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Viscosity of contrast media perturbs renal hemodynamics

Authors

  • E. Seeliger
  • B. Flemming
  • T. Wronski
  • M. Ladwig
  • K. Arakelyan
  • M. Godes
  • M. Moeckel
  • P.B. Persson

Journal

  • Journal of the American Society of Nephrology

Citation

  • J Am Soc Nephrol 18 (11): 2912-2920

Abstract

  • Contrast-induced nephropathy is a common cause of acute renal failure, and the mechanisms underlying this injury are not completely understood. We sought to determine how physicochemical properties of contrast media may contribute to kidney damage in rats. We administered contrast media of equivalent iodine concentrations but differing physiocochemical properties: the high-osmolality iopromide was compared to the high-viscosity iodixanol. In addition, the non-iodinated substances mannitol (equivalent osmolality to iopromide) and dextran (equivalent viscosity to iodixanol) were also studied. Both types of contrast media transiently increased renal and hindquarter blood flow. The high-osmolality agents iopromide and mannitol markedly increased urine production whereas iodixanol, which caused less diuresis, significantly enhanced urine viscosity. Only the high-viscosity agents iodixanol and dextran decreased renal medullary blood flux, erythrocyte concentration, and pO2. Moreover, iodixanol prolonged the tubuloglomerular feedback response and increased plasma creatinine levels to a greater extent than iopromide or dextran. Therefore, the viscosity of contrast media may play a significant role in contrast-induced nephropathy.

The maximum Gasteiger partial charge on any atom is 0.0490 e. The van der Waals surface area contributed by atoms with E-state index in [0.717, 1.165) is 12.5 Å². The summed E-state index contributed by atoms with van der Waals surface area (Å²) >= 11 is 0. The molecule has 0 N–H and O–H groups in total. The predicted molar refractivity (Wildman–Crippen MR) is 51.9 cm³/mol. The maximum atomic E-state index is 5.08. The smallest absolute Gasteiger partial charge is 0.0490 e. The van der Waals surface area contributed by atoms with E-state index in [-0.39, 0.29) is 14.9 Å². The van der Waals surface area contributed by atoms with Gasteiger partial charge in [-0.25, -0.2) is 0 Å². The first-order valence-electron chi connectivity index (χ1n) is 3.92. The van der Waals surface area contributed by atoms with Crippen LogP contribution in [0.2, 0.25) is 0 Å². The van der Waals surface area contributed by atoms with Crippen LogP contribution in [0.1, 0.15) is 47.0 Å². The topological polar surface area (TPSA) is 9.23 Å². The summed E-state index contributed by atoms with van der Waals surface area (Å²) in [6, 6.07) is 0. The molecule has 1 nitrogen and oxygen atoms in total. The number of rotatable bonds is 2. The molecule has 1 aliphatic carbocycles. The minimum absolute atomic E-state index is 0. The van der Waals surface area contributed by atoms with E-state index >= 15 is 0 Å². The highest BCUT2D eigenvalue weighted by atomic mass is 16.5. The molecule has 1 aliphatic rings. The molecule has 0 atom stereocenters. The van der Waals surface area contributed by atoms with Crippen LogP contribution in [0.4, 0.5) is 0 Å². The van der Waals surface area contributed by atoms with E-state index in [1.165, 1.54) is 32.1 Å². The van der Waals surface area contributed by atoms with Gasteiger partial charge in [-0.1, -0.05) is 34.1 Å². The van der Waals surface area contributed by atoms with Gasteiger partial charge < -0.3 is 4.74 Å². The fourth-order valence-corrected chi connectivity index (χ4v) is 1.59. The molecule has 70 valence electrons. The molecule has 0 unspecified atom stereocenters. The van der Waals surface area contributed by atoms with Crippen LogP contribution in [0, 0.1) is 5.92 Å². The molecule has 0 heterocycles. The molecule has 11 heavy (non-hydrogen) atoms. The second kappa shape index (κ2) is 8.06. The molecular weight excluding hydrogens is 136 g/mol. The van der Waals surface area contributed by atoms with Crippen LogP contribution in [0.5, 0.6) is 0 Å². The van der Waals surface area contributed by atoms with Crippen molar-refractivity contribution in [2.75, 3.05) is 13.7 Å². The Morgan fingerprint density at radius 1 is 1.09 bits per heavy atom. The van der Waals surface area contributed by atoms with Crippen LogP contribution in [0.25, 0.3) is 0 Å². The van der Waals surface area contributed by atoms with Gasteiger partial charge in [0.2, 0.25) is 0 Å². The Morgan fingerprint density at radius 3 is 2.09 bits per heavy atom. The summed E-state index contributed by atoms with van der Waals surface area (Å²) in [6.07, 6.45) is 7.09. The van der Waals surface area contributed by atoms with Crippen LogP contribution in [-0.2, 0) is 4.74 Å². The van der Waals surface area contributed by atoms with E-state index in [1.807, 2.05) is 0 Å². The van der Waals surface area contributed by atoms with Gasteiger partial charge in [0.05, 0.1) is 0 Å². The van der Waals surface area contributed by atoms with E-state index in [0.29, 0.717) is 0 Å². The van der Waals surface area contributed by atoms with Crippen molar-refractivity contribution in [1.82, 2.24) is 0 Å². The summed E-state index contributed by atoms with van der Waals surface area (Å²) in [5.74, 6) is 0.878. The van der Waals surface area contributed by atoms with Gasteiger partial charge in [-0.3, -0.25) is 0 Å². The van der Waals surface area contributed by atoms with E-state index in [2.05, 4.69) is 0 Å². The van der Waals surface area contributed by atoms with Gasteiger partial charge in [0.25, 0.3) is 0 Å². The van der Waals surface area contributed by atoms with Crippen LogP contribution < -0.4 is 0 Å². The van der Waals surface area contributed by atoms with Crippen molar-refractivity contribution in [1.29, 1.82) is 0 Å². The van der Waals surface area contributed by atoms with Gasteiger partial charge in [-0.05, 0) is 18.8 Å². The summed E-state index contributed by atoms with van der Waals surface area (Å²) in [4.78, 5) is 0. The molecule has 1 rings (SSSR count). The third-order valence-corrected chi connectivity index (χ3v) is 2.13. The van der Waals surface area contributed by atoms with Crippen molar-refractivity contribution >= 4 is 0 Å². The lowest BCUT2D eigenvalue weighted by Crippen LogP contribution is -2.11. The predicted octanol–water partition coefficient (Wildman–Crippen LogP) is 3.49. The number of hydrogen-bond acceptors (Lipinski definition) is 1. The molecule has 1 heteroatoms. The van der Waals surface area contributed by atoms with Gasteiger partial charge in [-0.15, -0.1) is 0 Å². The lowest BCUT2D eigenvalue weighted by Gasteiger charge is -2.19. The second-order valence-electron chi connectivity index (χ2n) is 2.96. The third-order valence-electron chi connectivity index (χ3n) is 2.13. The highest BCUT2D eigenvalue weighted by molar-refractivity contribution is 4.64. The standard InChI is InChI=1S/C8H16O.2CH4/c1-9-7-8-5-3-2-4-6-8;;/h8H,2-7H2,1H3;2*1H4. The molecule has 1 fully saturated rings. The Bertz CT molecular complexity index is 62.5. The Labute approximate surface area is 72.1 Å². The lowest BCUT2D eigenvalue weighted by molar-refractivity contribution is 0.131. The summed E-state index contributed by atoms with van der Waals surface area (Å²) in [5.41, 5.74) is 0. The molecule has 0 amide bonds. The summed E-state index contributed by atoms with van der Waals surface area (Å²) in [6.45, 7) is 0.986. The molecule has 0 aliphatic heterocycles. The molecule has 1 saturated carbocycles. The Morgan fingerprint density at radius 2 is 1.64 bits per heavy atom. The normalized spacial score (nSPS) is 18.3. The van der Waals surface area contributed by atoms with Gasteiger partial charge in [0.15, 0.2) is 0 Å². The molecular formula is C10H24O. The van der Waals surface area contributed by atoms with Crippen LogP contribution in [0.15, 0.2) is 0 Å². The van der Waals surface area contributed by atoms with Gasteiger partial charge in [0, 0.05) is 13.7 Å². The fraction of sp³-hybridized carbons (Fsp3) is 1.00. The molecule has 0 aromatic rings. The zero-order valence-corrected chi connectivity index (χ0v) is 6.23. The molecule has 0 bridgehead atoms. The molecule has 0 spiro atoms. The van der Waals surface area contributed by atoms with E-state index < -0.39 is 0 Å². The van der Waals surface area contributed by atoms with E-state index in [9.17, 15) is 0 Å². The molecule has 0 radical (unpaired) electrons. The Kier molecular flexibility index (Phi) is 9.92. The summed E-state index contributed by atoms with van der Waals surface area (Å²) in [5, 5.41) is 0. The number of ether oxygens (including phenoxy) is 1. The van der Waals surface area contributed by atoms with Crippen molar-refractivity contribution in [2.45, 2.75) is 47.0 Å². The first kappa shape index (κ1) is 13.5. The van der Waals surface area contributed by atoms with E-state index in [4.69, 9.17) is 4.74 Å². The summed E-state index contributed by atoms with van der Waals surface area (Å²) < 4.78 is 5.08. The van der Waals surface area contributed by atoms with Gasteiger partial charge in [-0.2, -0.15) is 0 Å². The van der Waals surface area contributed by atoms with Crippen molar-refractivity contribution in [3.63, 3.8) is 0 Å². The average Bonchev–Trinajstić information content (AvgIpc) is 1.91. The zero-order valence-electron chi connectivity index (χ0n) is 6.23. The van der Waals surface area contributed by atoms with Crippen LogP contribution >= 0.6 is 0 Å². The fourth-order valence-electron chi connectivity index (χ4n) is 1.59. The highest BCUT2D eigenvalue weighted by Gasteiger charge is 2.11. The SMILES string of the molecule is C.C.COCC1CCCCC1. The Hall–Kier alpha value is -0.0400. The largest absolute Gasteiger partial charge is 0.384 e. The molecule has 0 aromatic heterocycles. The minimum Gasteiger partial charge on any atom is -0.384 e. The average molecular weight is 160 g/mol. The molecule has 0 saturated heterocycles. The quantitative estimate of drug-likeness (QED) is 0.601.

DOI

doi:10.1681/ASN.2006111216